Replace Honda CB175 Camshaft Bearing Blocks


| 6/20/2014 3:57:00 PM


Tags: july/august 2014, classic honda motorcycles, classic japanese motorcycles, how-to,
Honda’s 174cc overhead cam twin is a great engine but can suffer from camshaft bearing wear.

Honda's 174cc overhead cam twin is a great engine but can suffer from camshaft bearing wear.


In 1968, Honda introduced a new series of engines to replace its earlier forward-canted overhead cam twins. First seen in the U.S. in 174cc and 325cc versions, the new twins promised efficient power and long-term durability. Yet as good as they were — and still are — they did have a few problems, chief among them a propensity for wearing out camshaft bearing blocks. Some people will tell you the fault lies in poor materials, but our experience suggests a combination of factors, chief among them owners failing to follow regular oil change intervals.

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The problem typically shows itself as a ticking valve you can't get quiet. Adjust the valves and the noise will quiet down, but then shortly reappear. A subsequent check will show the valve adjustment has changed yet again. When it gets extreme, you can see it in the ignition points cam not being centered in the timing plate.

What happens is the camshaft bearings — or journals — wear from insufficient lubrication, allowing the cam to move. The steel cam runs directly in the aluminum cam journals, and if the oil pressure fails, the steel will wear on the aluminum.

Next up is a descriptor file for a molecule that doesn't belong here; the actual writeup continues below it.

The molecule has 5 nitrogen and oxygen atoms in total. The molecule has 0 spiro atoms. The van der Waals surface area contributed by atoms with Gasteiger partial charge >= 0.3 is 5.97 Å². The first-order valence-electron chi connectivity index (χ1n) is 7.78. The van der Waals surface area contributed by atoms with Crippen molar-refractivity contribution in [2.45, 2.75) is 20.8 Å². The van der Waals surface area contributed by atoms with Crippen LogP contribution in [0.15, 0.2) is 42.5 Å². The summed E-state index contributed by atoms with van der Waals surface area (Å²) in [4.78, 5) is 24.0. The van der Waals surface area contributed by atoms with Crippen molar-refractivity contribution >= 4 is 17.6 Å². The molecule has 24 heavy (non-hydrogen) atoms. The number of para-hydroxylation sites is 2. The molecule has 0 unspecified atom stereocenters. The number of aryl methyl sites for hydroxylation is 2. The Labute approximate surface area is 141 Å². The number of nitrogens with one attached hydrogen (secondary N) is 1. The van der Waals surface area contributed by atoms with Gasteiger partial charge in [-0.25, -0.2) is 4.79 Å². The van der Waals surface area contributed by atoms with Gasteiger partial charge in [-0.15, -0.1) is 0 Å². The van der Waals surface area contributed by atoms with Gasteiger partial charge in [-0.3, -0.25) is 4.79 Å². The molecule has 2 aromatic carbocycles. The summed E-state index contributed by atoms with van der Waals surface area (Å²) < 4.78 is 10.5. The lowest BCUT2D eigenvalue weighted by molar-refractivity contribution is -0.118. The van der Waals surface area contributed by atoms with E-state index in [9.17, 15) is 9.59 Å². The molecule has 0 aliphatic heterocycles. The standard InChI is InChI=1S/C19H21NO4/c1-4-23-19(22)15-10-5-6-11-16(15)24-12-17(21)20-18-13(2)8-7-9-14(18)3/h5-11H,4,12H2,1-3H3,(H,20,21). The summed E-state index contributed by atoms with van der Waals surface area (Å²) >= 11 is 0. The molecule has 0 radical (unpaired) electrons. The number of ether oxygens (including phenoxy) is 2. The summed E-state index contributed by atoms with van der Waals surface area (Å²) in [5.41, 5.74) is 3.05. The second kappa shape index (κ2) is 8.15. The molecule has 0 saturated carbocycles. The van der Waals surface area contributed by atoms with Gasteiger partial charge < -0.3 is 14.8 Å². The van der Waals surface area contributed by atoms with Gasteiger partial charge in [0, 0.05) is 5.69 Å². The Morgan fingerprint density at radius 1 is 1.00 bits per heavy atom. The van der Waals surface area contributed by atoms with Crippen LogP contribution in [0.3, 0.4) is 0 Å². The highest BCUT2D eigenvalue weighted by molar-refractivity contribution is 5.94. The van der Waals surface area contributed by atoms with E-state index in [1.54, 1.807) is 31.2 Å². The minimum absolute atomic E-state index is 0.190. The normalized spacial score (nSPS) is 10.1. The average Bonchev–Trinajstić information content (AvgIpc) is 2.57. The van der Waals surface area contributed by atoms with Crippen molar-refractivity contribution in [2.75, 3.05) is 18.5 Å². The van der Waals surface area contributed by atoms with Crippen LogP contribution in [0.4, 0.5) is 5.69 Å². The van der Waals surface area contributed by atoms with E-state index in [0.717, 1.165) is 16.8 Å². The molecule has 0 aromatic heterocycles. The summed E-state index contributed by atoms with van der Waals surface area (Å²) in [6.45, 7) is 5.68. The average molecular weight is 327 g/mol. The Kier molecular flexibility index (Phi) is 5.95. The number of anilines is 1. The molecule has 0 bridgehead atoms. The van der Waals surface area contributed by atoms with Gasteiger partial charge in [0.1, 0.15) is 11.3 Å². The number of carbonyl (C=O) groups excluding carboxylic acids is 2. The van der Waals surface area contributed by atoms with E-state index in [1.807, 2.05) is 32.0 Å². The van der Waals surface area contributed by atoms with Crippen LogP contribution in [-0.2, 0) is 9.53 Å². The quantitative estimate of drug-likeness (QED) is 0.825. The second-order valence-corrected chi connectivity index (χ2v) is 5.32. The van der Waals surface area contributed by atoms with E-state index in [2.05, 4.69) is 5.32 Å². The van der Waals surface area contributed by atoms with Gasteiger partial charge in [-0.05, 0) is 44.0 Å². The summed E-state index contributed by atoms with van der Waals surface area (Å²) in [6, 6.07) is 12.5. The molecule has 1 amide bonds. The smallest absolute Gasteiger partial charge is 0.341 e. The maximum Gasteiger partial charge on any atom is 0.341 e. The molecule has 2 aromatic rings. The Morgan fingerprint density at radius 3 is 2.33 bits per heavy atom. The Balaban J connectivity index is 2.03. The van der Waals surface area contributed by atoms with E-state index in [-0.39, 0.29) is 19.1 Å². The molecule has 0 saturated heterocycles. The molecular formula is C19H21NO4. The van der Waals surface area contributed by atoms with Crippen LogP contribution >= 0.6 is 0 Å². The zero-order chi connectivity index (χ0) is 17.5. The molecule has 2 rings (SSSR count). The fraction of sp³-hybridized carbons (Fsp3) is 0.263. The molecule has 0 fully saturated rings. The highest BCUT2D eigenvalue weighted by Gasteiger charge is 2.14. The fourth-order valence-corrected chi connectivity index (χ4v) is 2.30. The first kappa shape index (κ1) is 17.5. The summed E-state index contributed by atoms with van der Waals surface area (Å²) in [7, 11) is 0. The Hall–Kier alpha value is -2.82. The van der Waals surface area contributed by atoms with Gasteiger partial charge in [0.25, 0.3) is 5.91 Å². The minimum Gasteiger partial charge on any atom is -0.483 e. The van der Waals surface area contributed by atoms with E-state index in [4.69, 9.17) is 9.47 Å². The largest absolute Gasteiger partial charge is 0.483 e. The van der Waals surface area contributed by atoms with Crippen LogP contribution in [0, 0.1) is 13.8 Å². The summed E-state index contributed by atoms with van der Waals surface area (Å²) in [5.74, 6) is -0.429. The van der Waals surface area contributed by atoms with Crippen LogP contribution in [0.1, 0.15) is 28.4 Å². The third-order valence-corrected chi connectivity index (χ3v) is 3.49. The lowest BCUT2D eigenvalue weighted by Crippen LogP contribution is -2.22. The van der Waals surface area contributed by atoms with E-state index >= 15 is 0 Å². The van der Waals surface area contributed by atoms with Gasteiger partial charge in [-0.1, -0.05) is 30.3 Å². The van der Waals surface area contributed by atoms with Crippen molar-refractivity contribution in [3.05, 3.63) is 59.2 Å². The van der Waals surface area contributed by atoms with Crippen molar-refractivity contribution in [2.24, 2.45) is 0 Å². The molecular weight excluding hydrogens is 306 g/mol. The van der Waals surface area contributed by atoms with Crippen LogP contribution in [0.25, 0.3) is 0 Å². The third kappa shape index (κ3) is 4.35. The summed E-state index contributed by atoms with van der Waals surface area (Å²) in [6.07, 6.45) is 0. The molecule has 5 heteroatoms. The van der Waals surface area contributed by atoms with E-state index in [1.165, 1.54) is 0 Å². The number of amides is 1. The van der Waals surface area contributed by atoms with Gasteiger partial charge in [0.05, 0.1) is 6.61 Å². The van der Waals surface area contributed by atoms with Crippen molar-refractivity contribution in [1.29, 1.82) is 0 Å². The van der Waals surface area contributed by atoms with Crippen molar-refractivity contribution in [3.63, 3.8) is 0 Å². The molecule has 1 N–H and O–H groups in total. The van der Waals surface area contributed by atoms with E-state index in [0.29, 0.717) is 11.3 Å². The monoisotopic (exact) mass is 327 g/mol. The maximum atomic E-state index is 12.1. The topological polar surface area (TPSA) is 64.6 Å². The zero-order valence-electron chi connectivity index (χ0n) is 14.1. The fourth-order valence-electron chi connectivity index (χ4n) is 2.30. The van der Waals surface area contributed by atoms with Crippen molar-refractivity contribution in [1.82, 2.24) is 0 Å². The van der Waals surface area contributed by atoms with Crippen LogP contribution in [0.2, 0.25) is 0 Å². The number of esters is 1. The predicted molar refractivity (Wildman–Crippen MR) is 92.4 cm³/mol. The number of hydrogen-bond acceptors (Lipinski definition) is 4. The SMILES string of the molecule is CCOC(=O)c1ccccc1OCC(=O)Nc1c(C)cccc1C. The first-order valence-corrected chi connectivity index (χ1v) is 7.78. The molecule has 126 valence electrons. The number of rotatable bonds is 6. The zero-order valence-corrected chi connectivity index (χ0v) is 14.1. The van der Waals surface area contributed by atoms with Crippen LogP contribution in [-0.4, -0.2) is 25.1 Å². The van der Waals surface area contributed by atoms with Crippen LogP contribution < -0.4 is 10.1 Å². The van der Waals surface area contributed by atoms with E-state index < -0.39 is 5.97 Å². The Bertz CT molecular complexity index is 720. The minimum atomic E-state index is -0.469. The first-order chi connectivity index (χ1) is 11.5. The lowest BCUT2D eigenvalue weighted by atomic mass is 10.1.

The top end of the 174cc and 325cc engines gets oil from a feed in the right engine cover. Oil under pressure feeds into a channel in the cover, where it's directed to the right side of the crankshaft and also to the top end. The cover has two O-rings, one sealing it to the case and another sealing it internally. A failure in either O-ring will result in a leak and pressure loss, but when the internal seal fails there's no visual cue as the pressure loss is internal.

Old, worn bearing journal is at left, used replacement at right. The old journal was shot, showing more than 0.040in of wear. 
Old, worn bearing journal is at left, used replacement at right. The old journal was shot, showing more than 0.040in (1mm) of wear. 

Compounding the issue, these engines don't use an oil filter. Instead, they use a sludge trap on the right side of the crankshaft under the aforementioned cover: It's basically an internal centrifuge that separates and traps major particulates from the oil. Further, a spring-loaded slip coupling (Honda calls it an oil guide) in the cover lines up with the sludge trap to direct oil. If for any reason the coupling sticks it can cause further loss of oil pressure. If the oil isn't changed regularly there's a risk of filling the trap with sludge (rare), but the bigger risk is dirty oil plugging the small internal feed line to the cylinder head.




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